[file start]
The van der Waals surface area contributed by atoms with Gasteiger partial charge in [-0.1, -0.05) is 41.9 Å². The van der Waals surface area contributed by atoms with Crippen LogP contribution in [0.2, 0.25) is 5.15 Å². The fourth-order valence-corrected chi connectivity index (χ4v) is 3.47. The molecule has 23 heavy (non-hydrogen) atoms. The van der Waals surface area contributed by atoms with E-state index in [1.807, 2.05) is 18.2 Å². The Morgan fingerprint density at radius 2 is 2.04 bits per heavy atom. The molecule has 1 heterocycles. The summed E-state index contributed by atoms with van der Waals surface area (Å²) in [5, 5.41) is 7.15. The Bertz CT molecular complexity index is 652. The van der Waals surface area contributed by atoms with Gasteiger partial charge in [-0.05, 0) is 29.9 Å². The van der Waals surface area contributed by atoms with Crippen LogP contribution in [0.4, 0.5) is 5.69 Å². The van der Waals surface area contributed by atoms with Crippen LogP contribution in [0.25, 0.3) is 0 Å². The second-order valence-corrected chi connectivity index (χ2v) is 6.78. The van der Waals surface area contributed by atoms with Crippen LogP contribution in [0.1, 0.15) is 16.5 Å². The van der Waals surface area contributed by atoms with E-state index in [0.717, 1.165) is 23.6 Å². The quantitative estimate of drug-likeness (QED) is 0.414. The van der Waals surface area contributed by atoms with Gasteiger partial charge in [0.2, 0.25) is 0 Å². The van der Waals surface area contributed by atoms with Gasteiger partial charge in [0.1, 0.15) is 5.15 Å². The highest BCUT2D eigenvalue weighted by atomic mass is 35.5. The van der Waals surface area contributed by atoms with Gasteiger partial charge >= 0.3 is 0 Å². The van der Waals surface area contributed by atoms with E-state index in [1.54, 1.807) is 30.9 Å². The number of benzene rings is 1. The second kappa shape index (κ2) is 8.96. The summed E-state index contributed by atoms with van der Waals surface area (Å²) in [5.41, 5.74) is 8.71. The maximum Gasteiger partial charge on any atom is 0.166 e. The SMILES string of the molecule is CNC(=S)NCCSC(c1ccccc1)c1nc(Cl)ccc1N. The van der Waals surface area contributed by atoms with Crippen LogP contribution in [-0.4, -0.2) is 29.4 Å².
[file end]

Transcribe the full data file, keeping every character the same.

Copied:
The van der Waals surface area contributed by atoms with Gasteiger partial charge in [-0.1, -0.05) is 41.9 Å². The van der Waals surface area contributed by atoms with Crippen LogP contribution in [0.2, 0.25) is 5.15 Å². The fourth-order valence-corrected chi connectivity index (χ4v) is 3.47. The molecule has 23 heavy (non-hydrogen) atoms. The van der Waals surface area contributed by atoms with E-state index in [1.807, 2.05) is 18.2 Å². The Morgan fingerprint density at radius 2 is 2.04 bits per heavy atom. The molecule has 1 heterocycles. The summed E-state index contributed by atoms with van der Waals surface area (Å²) in [5, 5.41) is 7.15. The Bertz CT molecular complexity index is 652. The van der Waals surface area contributed by atoms with Gasteiger partial charge in [-0.05, 0) is 29.9 Å². The van der Waals surface area contributed by atoms with Crippen LogP contribution in [0.4, 0.5) is 5.69 Å². The van der Waals surface area contributed by atoms with Crippen LogP contribution in [0.25, 0.3) is 0 Å². The second-order valence-corrected chi connectivity index (χ2v) is 6.78. The van der Waals surface area contributed by atoms with Crippen LogP contribution in [0.1, 0.15) is 16.5 Å². The van der Waals surface area contributed by atoms with E-state index in [0.717, 1.165) is 23.6 Å². The quantitative estimate of drug-likeness (QED) is 0.414. The van der Waals surface area contributed by atoms with Gasteiger partial charge in [0.2, 0.25) is 0 Å². The van der Waals surface area contributed by atoms with Gasteiger partial charge in [0.1, 0.15) is 5.15 Å². The highest BCUT2D eigenvalue weighted by atomic mass is 35.5. The van der Waals surface area contributed by atoms with Gasteiger partial charge >= 0.3 is 0 Å². The van der Waals surface area contributed by atoms with E-state index in [1.54, 1.807) is 30.9 Å². The number of benzene rings is 1. The second kappa shape index (κ2) is 8.96. The summed E-state index contributed by atoms with van der Waals surface area (Å²) in [5.41, 5.74) is 8.71. The maximum Gasteiger partial charge on any atom is 0.166 e. The SMILES string of the molecule is CNC(=S)NCCSC(c1ccccc1)c1nc(Cl)ccc1N. The van der Waals surface area contributed by atoms with Crippen LogP contribution in [-0.4, -0.2) is 29.4 Å².